The Role of the Military-Political Elite of Egypt in the Struggle for National Independence in the Post-World War II Period (1945-1952)
The article analyzes the role of the Egyptian military-political elite on the eve of the Revolution of 1952, when the military came to power, led by Gamal Abdel Nasser. The study of the history and activities of the organization «Free Officers» is hardly possible without considering the evolution of the national-patriotic and political movements in the Egyptian army. During the second quarter of the 20 th century the Egyptian society experienced fairly turbulent and eventful political process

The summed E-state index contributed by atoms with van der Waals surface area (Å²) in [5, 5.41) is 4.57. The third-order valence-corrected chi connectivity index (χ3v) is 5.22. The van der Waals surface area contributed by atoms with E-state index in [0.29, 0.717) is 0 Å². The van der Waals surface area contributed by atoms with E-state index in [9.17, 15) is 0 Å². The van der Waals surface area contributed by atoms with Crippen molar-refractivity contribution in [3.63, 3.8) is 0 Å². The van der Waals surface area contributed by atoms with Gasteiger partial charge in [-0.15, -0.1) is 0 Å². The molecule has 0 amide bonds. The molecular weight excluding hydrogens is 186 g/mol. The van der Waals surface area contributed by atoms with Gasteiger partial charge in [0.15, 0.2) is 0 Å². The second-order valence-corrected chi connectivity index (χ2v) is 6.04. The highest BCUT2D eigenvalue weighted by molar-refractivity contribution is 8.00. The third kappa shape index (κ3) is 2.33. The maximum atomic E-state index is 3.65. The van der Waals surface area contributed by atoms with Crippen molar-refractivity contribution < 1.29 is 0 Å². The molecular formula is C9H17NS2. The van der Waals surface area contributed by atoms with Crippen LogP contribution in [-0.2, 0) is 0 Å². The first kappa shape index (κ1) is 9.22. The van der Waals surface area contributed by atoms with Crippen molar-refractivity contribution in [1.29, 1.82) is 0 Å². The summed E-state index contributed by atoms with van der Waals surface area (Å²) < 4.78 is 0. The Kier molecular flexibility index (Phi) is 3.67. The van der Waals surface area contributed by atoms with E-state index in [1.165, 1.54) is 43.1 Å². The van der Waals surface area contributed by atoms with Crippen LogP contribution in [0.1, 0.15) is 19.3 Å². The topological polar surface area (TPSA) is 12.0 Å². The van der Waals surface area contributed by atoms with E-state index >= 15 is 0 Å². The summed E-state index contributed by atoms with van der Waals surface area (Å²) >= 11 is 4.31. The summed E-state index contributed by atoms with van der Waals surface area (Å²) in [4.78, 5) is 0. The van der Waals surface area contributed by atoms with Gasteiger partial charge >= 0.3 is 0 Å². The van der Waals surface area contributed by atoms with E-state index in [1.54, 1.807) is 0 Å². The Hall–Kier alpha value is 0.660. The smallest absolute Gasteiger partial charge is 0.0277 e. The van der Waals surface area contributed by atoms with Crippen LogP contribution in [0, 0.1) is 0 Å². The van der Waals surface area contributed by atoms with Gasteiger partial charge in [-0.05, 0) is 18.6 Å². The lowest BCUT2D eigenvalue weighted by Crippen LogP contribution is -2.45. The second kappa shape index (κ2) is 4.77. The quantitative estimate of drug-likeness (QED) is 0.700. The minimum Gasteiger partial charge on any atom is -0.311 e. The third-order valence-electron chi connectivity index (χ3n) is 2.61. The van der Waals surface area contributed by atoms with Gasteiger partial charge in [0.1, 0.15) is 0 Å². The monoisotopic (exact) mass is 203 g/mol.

... political process that influenced the further development of the country. At present the study of role of army in liberation movement in the Middle East is extremely urgent since military structures have become the base of the state system of many Arabic countries. The army has sufficiently influenced to the political development of the states. In connection with the recent transformations in the Middle East, that witnessed crises of political systems and statehood, the consideration of military elites, their coming to power and impact on a political system is important for the study of the general issues of the Middle East.The author considers the factors which influenced the evolutionary transformation of the Egyptian military before and after the World War II, as well as the social origins of the officer corps. Moreover, the object of the study includes the entire period of the national liberation movement of the Egyptian people, when almost all segments of Egyptian society were involved in this struggle. An important aspect of this trend is that, in the run-up to the Egyptian Revolution of 1952, the officers and the military elite became a more prepared and organized than other groups and was able to quickly and almost bloodlessly take power into their own hands.The article notes that it is impossible to solve urgent social problems and overcome economic backwardness without centralized strong leadership. While forming the Egyptian statehood and the Kingdom of Egypt, there were three centers of power – Wafd party led by Saad Zaghloul, the king and his supporters, as well as Great Britain, which retained control over Egypt. Given the absence of one center of power in the country, as well as the weakness and dependence of the existing ones, opposition movements with different views on the development of Egypt were created. The society of «Muslim Brotherhood» was one of them, eventually discrediting itself during its further development. «Free Officers» were able to establish themselves as a secret society, which ideologically did not belong to any political camp. Coherence, hierarchy and army solidarity became effective advantages in their struggle for power.